Workplace conflict is inevitable, even in the most harmonious company cultures. As an HR professional, you play a critical role in managing and resolving conflict through best practices that maintain employee morale and productivity. 

Understand the Common Causes of Conflict

Not all workplace conflict stems from the same root causes. To resolve issues, you must first understand why they occurred. Some common triggers include:

  • Poor communication between employees or teams. Misunderstandings and unclear expectations breed tension.
  • Competition over limited resources like budgets or preferred shifts and schedules. Scarcity seeds conflict.  
  • Disagreements about policies, procedures, or organizational changes. Lack of buy-in fuels disputes.
  • Personality clashes between co-workers. Sometimes differences lead to personal animosity.
  • Stress, burnout, and fatigue. These factors cause tempers to flare more easily. 
  • Perceived favoritism or unequal nextnationalday treatment. Resentments emerge if workers feel they are not valued equally.
  • Work style differences that disrupt collaboration. Diverse approaches don’t always mesh smoothly.
  • Unclear role definition causing overlaps or gaps. Ambiguity creates confusion about who is responsible for what.
  • Poor goal or priority alignment allowing focus to fray. Conflict follows when all efforts are not directed toward shared objectives. 

Note troublesome patterns indicated in your human resource information system. If certain departments or managers see frequent conflicts, look into underlying reasons. The experts at VertiSource HR say that the more aware you are of friction sources, the better equipped you will be to resolve issues judiciously. 

Establish Trusting Relationships

HR professionals cannot force feuding employees to get along. Your influence comes through trusting relationships where workers know you have their best interests in mind. Take time to build rapport with employees throughout the organization. Get to know their work styles, personalities, and communication preferences. That way, they will be more receptive when you provide coaching and mediation.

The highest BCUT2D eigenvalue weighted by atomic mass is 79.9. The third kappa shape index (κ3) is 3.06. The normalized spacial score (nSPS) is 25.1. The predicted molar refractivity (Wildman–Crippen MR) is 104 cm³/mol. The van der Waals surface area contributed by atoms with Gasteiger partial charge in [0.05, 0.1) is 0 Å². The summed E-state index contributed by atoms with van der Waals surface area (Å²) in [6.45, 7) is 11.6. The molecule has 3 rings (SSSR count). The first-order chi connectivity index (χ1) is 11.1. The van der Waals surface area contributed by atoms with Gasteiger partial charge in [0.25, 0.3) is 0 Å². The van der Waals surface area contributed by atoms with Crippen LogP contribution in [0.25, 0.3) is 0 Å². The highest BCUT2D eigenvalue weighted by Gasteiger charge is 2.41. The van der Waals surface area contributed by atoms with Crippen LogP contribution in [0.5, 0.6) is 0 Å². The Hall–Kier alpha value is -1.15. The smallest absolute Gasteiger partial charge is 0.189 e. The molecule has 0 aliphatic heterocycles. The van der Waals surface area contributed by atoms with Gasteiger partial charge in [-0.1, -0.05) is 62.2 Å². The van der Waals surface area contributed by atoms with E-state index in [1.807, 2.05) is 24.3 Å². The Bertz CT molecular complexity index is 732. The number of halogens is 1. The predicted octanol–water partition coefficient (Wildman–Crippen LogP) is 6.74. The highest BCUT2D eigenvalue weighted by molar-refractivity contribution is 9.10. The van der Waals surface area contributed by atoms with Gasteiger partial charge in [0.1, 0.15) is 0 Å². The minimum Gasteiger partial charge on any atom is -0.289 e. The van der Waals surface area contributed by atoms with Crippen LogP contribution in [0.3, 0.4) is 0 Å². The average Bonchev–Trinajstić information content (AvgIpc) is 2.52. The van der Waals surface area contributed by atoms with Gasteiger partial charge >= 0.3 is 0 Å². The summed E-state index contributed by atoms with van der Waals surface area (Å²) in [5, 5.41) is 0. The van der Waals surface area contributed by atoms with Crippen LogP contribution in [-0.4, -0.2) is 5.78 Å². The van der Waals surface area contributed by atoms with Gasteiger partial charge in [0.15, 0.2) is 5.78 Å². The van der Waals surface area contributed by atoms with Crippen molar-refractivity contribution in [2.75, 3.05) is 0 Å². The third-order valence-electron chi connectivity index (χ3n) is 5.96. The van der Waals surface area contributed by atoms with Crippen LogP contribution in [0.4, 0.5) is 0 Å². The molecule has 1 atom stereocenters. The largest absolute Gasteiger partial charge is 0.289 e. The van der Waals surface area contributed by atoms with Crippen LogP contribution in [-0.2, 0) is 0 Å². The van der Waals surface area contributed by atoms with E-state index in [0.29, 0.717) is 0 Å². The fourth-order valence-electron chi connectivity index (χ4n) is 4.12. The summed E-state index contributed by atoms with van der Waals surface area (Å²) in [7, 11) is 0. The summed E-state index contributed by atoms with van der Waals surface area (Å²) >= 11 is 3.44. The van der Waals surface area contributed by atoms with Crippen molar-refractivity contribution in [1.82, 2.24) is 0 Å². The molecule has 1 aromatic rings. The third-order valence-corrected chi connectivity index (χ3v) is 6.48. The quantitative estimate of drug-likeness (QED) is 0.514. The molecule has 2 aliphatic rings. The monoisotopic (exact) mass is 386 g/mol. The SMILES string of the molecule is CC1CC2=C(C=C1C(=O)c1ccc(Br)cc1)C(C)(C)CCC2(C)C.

Set Clear Expectations for Conduct

Every organization should outline conduct standards that do not tolerate harassment, discrimination, bullying, hostility, threats, violence, or other unacceptable behaviors. Employees must understand these rules and that violations will result in disciplinary measures. 

Act Quickly at the First Sign of Trouble  

Many minor conflicts escalate because they go unaddressed in the early stages. Employees allow grievances to fester until matters turn toxic. As soon as you observe tension brewing between co-workers, have a chat with them privately. 

Know When to Intervene More Directly

For more serious conflicts or those involving managers, HR may need to intervene directly through mediation. Gather input from both sides separately to understand perspectives. Then bring the parties together to find solutions that satisfy, or at least partially satisfy, everyone. 

Handle Constructive Criticism Carefully 

Performance critiques, project feedback, policy change discussions, and similar scenarios that seem benign can become conflict trigger points if not handled delicately. Emotions like embarrassment, defensiveness, or anger may arise even with constructive orissatimes criticism. 

Look for Underlying Systemic Issues

 Sometimes, what appears as an interpersonal conflict masks a deeper systemic issue in the organization. For instance, when multiple employees complain about a manager’s “unfair” treatment, the real problem may be poorly defined roles, inconsistent policies, lack of training, or another underlying issue enabling the perceived unfairness.

Rather than siding with certain employees over others, use conflicts as red flags to spot dysfunctional systems and processes you can improve. Institute new training programs, update policies, clarify roles, improve communications, or make other changes to address root causes. Prevent future conflicts by learning from current ones.


Conflict resolution is integral to maintaining a thriving company culture. Keep refining your approach through lessons learned solving disputes. With time and experience, you will become adept at bringing harmony to even the most contentious situations  theassistant .


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